Long story short, I was woefully unprepared to sit 15/30, lacking not only the bankroll but also the skill. I thought I understood the game much better than I did. I hadn't successfully eradicated the notion that there's a way to beat the grind, that skill always translates to success and riches at the poker table. Ill-equipped, in every way.
My only saving grace was the fact that I tend to play tightly and revert to rockish nut peddling, especially when I step up in limits. Well, that and the poker gods decided to bless me with decent cards. Amazingly enough, I didn’t flame out. I actually nearly doubled my roll in the two months I played 15/30.
My other saving grace is that I’m pretty conservative, despite loving to gamble. And pretty self-critical. I was still reading and absorbing poker strategy and content pretty voraciously, lurking at assorted online forums. I realized I was in way, way over my head and ran like a scared little girl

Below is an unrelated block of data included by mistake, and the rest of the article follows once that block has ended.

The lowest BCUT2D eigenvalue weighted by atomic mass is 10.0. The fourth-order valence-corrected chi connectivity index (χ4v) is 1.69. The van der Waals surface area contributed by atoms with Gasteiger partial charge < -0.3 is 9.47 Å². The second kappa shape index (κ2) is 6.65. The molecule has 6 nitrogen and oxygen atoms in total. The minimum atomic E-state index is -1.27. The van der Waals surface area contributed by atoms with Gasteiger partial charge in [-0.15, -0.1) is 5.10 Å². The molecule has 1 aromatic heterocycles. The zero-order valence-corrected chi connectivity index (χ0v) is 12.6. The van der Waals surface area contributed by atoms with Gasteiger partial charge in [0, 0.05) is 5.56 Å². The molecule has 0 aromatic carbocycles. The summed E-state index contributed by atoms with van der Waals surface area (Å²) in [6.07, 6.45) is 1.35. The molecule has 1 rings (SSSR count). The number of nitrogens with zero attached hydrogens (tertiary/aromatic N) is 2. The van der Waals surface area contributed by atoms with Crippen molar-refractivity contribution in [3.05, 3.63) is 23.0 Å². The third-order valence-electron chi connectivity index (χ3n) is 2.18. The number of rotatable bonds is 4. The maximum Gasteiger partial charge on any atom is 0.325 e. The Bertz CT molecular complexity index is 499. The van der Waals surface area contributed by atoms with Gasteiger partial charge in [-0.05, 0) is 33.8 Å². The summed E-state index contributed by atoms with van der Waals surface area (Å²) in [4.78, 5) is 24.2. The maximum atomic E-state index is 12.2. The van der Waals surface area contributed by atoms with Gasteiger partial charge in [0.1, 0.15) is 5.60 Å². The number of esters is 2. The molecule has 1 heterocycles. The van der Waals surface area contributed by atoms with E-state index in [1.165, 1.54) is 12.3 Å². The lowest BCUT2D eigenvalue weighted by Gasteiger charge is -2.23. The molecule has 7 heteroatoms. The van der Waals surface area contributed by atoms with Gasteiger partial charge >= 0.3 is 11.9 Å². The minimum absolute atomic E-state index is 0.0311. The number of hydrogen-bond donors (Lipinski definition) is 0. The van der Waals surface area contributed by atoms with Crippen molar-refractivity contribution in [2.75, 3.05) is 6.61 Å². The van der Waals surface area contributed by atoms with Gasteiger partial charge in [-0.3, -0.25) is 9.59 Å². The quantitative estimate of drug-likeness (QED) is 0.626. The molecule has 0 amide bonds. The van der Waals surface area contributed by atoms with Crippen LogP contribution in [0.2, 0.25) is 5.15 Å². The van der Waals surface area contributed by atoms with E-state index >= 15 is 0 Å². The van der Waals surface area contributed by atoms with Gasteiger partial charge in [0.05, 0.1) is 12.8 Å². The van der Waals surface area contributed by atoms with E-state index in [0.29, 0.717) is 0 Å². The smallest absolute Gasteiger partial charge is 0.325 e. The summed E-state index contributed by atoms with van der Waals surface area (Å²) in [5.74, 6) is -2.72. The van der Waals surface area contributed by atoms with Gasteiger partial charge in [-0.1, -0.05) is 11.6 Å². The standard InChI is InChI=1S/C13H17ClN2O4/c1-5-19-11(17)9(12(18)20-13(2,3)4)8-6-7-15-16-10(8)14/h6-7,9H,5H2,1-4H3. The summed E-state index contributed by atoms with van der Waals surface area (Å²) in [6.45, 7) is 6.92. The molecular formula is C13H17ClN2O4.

Looking back, I don’t regret either decision one bit. Jumping all the up to 15/30 was a horrible decision but a good experience. Running away was both a good decision and a good experience. Yeah, the fact that I made money makes it easier to say all that, as opposed to busting out, but it doesn’t change the basic lessons learned. Idiots occasionally get lucky. Poker is still a grind.
I dropped all the way back to 1/2 and 2/4, kept bonus whoring, kept grinding out small, steady profits. I had some down months but they were only marginally negative, while the profits in positive months became steadily larger. I ended 2003 with an overall profit of just under $14,000 for the year.
I also cashed out almost all of that when I bought a house. I’d met my wife by that point and was playing less poker in general. Heading into 2004 I felt pretty good about the general state of my game, and my ability to grind out a decent profit, but was a little worried about the lack of a bankroll. Given all of the expenditures for the house and what-not, I was going to have to build a roll from scratch